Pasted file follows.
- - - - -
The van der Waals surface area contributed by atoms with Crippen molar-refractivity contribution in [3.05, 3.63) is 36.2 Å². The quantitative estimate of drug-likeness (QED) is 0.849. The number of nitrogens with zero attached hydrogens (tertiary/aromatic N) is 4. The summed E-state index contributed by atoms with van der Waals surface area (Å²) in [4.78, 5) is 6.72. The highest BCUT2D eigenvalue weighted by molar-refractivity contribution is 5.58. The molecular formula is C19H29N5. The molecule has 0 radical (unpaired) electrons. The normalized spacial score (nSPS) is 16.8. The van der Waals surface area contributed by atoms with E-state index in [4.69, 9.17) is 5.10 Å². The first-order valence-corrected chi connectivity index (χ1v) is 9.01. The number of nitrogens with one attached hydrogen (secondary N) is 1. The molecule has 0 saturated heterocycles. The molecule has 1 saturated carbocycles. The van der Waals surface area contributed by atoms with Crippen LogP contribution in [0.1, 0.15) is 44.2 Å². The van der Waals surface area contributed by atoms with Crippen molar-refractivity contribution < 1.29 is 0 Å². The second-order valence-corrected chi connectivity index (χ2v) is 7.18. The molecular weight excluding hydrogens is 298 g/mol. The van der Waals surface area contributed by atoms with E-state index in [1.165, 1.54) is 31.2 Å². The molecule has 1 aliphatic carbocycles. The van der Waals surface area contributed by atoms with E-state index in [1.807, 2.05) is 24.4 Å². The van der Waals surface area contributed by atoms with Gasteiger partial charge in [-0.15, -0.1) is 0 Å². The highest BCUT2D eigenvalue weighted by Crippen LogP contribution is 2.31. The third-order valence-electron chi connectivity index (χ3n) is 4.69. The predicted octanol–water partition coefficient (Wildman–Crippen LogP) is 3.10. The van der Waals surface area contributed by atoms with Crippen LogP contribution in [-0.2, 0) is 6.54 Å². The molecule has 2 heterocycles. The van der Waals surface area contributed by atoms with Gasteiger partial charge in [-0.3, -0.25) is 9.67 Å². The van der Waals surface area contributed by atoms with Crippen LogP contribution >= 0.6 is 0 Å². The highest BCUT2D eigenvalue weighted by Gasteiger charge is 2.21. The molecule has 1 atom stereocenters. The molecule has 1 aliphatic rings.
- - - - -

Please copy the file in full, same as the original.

The van der Waals surface area contributed by atoms with Crippen molar-refractivity contribution in [3.05, 3.63) is 36.2 Å². The quantitative estimate of drug-likeness (QED) is 0.849. The number of nitrogens with zero attached hydrogens (tertiary/aromatic N) is 4. The summed E-state index contributed by atoms with van der Waals surface area (Å²) in [4.78, 5) is 6.72. The highest BCUT2D eigenvalue weighted by molar-refractivity contribution is 5.58. The molecular formula is C19H29N5. The molecule has 0 radical (unpaired) electrons. The normalized spacial score (nSPS) is 16.8. The van der Waals surface area contributed by atoms with E-state index in [4.69, 9.17) is 5.10 Å². The first-order valence-corrected chi connectivity index (χ1v) is 9.01. The number of nitrogens with one attached hydrogen (secondary N) is 1. The molecule has 0 saturated heterocycles. The molecule has 1 saturated carbocycles. The van der Waals surface area contributed by atoms with Crippen LogP contribution in [0.1, 0.15) is 44.2 Å². The van der Waals surface area contributed by atoms with Crippen molar-refractivity contribution < 1.29 is 0 Å². The second-order valence-corrected chi connectivity index (χ2v) is 7.18. The molecular weight excluding hydrogens is 298 g/mol. The van der Waals surface area contributed by atoms with E-state index in [1.165, 1.54) is 31.2 Å². The molecule has 1 aliphatic carbocycles. The van der Waals surface area contributed by atoms with E-state index in [1.807, 2.05) is 24.4 Å². The van der Waals surface area contributed by atoms with Gasteiger partial charge in [-0.15, -0.1) is 0 Å². The highest BCUT2D eigenvalue weighted by Crippen LogP contribution is 2.31. The third-order valence-electron chi connectivity index (χ3n) is 4.69. The predicted octanol–water partition coefficient (Wildman–Crippen LogP) is 3.10. The van der Waals surface area contributed by atoms with Crippen LogP contribution in [-0.2, 0) is 6.54 Å². The molecule has 2 heterocycles. The van der Waals surface area contributed by atoms with Gasteiger partial charge in [-0.3, -0.25) is 9.67 Å². The van der Waals surface area contributed by atoms with Crippen LogP contribution >= 0.6 is 0 Å². The highest BCUT2D eigenvalue weighted by Gasteiger charge is 2.21. The molecule has 1 atom stereocenters. The molecule has 1 aliphatic rings.